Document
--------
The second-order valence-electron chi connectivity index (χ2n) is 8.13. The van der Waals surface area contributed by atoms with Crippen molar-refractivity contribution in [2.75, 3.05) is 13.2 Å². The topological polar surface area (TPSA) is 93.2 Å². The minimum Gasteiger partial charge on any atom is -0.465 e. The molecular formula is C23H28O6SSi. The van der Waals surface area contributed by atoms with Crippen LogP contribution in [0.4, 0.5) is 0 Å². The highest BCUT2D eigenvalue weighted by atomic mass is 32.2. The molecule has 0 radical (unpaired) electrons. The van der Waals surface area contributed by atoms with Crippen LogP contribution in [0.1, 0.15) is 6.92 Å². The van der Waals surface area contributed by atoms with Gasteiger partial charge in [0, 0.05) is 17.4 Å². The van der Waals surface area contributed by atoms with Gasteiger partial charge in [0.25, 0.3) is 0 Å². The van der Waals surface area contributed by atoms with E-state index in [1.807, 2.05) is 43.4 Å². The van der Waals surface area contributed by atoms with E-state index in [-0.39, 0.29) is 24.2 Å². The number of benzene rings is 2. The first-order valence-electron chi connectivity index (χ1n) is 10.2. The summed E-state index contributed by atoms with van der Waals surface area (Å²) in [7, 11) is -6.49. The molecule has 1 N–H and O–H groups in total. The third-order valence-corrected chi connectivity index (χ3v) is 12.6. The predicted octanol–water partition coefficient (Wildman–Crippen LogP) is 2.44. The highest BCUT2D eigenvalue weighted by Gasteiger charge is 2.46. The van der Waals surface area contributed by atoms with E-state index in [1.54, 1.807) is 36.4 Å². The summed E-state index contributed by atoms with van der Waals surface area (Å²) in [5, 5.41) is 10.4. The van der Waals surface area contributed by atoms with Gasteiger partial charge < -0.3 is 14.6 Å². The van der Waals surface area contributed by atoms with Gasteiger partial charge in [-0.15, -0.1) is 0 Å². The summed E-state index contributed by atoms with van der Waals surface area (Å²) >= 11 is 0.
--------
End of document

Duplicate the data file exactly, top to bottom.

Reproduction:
The second-order valence-electron chi connectivity index (χ2n) is 8.13. The van der Waals surface area contributed by atoms with Crippen molar-refractivity contribution in [2.75, 3.05) is 13.2 Å². The topological polar surface area (TPSA) is 93.2 Å². The minimum Gasteiger partial charge on any atom is -0.465 e. The molecular formula is C23H28O6SSi. The van der Waals surface area contributed by atoms with Crippen LogP contribution in [0.4, 0.5) is 0 Å². The highest BCUT2D eigenvalue weighted by atomic mass is 32.2. The molecule has 0 radical (unpaired) electrons. The van der Waals surface area contributed by atoms with Crippen LogP contribution in [0.1, 0.15) is 6.92 Å². The van der Waals surface area contributed by atoms with Gasteiger partial charge in [0, 0.05) is 17.4 Å². The van der Waals surface area contributed by atoms with Gasteiger partial charge in [0.25, 0.3) is 0 Å². The van der Waals surface area contributed by atoms with E-state index in [1.807, 2.05) is 43.4 Å². The van der Waals surface area contributed by atoms with E-state index in [-0.39, 0.29) is 24.2 Å². The number of benzene rings is 2. The first-order valence-electron chi connectivity index (χ1n) is 10.2. The summed E-state index contributed by atoms with van der Waals surface area (Å²) in [7, 11) is -6.49. The molecule has 1 N–H and O–H groups in total. The third-order valence-corrected chi connectivity index (χ3v) is 12.6. The predicted octanol–water partition coefficient (Wildman–Crippen LogP) is 2.44. The highest BCUT2D eigenvalue weighted by Gasteiger charge is 2.46. The van der Waals surface area contributed by atoms with E-state index in [1.54, 1.807) is 36.4 Å². The summed E-state index contributed by atoms with van der Waals surface area (Å²) in [5, 5.41) is 10.4. The van der Waals surface area contributed by atoms with Gasteiger partial charge < -0.3 is 14.6 Å². The van der Waals surface area contributed by atoms with Gasteiger partial charge in [-0.15, -0.1) is 0 Å². The summed E-state index contributed by atoms with van der Waals surface area (Å²) >= 11 is 0.